Freshly disengaged from her fiancé and feeling that life has not turned out quite the way she planned, thirty-year-old Ruth quits her job, leaves town and arrives at her parents’ home to find that situation more complicated than she’d realized. Her father, a prominent history professor, is losing his memory and is only erratically lucid. Ruth’s mother, meanwhile, is lucidly erratic. But as Ruth’s father’s condition intensifies, the comedy in her situation takes hold, gently transforming her all her grief.
Told in captivating glimpses and drawn from a deep well of insight, humor, and unexpected tenderness, Goodbye, Vitamin pilots through the loss, love, and absurdity of finding one’s footing in this life.
Author: Rachel Khong
“What imperfect carriers of love we are, and what imperfect givers. That the reasons we can care for one another can have nothing to do with the person cared for. That it has only to do with who we were around that person—what we felt about that person.”
If you are looking for a quick read in which every single word is incredibly carefully selected—a read that will really, really tug at your heart—this is a great choice.
Goodbye, Vitamin is a journal-style chronicle of one calendar year in the life of Ruth, our protagonist. We begin at Christmas. Ruth’s fiancé has left her, not only in body but also in spirit, because she has never spent the time or effort required to discover who she is on her own. Lost, decimated, and almost hopeless, her holiday at home makes it impossible for her to continue to ignore her parents’ situation, which grows direr every day. Her father’s Alzheimer’s Disease has become a true burden on her mother, and their marriage—to which the rocky points Ruth had always been voluntarily blind—continues to be strained. Her mother asks her to take a year off and live at home to help.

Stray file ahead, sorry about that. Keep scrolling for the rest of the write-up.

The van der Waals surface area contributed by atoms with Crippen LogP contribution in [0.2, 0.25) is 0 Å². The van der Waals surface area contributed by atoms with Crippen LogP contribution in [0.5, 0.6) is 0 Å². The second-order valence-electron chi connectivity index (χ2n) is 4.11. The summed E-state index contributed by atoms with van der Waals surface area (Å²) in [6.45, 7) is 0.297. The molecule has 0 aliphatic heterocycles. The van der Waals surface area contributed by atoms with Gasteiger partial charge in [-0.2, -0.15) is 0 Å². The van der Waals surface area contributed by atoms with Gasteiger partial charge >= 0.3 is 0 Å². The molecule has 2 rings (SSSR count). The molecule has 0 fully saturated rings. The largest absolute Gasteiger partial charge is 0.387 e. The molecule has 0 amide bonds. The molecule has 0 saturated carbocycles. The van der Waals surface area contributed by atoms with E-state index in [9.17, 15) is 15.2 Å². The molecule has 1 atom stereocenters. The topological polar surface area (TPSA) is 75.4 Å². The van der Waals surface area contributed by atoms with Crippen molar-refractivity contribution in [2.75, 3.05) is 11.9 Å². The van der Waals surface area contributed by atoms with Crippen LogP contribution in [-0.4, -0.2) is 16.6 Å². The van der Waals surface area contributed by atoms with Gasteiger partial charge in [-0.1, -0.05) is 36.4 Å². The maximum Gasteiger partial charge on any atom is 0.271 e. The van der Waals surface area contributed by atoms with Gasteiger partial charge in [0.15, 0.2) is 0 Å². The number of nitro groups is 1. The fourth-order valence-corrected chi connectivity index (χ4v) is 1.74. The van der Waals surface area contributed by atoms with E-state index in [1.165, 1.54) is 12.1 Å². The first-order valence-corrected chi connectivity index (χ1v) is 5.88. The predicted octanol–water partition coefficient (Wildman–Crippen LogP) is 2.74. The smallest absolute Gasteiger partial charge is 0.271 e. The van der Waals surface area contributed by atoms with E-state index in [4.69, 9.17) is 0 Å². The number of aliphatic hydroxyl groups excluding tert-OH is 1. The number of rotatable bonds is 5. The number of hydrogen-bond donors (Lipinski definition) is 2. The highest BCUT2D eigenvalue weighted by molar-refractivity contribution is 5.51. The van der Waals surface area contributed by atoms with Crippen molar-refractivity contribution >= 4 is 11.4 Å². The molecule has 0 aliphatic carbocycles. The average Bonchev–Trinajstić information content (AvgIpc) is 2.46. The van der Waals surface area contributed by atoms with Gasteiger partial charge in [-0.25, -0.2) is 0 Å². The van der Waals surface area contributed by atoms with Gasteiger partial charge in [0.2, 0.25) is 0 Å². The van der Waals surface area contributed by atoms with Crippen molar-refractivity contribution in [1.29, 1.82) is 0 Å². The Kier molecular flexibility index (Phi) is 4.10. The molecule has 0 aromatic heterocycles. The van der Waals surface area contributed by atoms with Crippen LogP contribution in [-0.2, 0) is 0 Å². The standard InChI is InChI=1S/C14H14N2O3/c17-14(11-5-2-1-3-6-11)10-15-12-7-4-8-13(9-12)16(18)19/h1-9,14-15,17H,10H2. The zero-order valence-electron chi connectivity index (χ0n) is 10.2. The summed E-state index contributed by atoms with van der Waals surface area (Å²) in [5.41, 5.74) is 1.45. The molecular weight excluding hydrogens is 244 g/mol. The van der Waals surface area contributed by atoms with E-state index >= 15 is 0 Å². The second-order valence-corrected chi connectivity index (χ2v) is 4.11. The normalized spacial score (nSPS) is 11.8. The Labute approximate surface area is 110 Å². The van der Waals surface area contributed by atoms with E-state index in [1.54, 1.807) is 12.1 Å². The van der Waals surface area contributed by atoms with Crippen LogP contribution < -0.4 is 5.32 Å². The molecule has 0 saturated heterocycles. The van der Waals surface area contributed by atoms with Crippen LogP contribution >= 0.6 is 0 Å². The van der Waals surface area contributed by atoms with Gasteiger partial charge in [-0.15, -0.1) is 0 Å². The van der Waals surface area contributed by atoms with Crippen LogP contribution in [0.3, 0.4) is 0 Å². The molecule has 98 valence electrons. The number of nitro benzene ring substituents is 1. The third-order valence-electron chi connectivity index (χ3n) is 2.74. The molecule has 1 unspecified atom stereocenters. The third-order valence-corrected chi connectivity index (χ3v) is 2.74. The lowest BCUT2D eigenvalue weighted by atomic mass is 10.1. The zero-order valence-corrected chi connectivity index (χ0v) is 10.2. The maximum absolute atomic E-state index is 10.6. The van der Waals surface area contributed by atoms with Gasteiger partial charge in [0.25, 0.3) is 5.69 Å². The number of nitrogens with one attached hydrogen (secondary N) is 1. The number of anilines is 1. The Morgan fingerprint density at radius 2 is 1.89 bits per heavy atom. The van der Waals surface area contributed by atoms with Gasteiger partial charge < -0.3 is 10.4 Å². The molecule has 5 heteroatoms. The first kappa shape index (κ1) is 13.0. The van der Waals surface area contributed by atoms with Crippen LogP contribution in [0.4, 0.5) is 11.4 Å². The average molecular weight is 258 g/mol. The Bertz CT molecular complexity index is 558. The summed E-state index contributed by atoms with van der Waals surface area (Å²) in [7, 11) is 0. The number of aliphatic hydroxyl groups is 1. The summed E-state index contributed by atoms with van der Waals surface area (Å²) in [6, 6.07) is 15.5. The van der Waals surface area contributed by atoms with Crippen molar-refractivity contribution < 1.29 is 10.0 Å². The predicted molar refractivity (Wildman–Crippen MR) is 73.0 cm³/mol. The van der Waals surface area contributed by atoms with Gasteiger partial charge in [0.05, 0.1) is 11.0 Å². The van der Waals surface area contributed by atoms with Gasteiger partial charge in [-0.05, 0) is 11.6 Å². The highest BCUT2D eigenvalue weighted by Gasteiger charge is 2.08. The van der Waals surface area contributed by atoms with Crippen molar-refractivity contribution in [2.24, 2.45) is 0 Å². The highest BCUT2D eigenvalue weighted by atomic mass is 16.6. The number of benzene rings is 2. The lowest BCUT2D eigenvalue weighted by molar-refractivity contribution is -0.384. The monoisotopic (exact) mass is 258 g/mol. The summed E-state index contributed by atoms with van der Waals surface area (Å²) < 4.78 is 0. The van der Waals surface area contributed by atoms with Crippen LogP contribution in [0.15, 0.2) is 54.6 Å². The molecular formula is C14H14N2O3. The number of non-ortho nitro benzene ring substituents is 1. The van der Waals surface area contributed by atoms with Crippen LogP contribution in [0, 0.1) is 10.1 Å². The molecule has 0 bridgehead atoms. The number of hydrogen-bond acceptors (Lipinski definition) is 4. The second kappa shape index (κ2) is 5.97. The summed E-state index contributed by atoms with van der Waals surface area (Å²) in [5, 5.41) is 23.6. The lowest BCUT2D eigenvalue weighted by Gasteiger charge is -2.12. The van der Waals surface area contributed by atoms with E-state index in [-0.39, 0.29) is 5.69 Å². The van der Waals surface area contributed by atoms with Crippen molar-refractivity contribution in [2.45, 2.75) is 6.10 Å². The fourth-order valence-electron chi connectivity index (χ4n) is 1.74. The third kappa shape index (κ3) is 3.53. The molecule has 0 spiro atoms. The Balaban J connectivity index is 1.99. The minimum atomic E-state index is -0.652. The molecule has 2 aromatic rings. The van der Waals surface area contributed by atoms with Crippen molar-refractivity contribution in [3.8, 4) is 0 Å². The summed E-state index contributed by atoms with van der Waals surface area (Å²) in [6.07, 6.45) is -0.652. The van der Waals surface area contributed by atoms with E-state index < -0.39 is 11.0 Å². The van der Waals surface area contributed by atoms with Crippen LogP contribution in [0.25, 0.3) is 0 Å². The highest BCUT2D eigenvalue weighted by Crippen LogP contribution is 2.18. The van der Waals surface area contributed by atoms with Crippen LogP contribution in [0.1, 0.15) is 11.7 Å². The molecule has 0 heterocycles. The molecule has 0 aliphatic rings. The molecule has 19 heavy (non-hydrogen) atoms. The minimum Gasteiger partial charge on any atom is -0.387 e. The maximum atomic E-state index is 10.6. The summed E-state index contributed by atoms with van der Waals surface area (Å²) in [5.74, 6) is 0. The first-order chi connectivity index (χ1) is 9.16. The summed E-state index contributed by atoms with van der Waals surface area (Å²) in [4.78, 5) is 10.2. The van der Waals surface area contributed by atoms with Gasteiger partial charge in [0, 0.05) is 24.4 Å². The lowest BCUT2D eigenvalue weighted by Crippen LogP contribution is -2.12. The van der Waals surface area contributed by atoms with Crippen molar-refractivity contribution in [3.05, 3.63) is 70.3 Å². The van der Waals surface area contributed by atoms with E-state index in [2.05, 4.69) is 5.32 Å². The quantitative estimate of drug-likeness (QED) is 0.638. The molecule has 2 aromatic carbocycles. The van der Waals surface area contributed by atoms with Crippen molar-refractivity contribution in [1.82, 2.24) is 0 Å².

“He held my hand in one of his and with the other started to build a house from the cards. He laid the foundation on my stomach, and I tried my best not to breathe. I tried to hold very still, so I wouldn’t be the one to bring it down.”
She agrees, and the year begins slowly. Ruth has always lived comfortably within her own assumptions, never straying outside the radius of the life she built just because it was the easiest one to build. But as the time passes, she allows the people in her life to pull her out of herself. Her journey of needing others while finding herself suddenly needed is transformative—and not only for her.
Her thoughts each day reflect the way we all see the world without realizing it; the small moments that are big, the harmless thoughts that eat away at us. The truths that are easier to handle if we pretend they do not exist, and the need to stop putting energy into things that won’t matter a year from now, ten years from now.
At a first glance, her words seem off-handed, but the longer you stare at them the more they say. As I read this book, I kept thinking of something I read in How to Read Literature Like a Professor (highly recommend): the author has spent way more time pondering these words than you have; if you’re wondering if they mean something, they always do. And I promise you that not a single one of Rachel Khong’s words was unintentional.
“Today I thought of what I would give to have time just stop here. You’re out of my league. I’m waiting for the day you’re going to leave me. I’d give: All the money I’ve got. My entire set of teeth. That special silver dollar your grandfather gave me and said would be worth $300,000 by the time you were in college. Any of it, all of it, just to keep you here.”
One of my absolute favorite writing choices Rachel Khong made in this book was her treatment of the middle of the year. Ruth’s father had kept a journal when she was a young child, writing notes to future Ruth to tell her funny stories about herself and note mannerisms and share quotes and express his love. I won’t give too much away, but the way Khong used this in the story was heart-wrenching and truly beautiful.
While part of me wishes some of the secondary characters had been developed a little, I can’t help but think that the themes and feelings portrayed may not have come through the same way if they had. I wanted more, but at the same time, I just know intuitively that it was exactly enough.
“I have a dream I’m King Midas but instead of gold it’s aluminum. Everything I touch turns to it. I hug my father and poof! he turns into a tin man. “I have a heart,” he says sorrowfully. “That’s not the problem.” “What’s the problem?” I ask, peering at him. He has rust-rimmed eyes. “I am always cold,” he says.”
All in all, this was a story that made me feel human. Reading it felt like self-care, cradled and precious.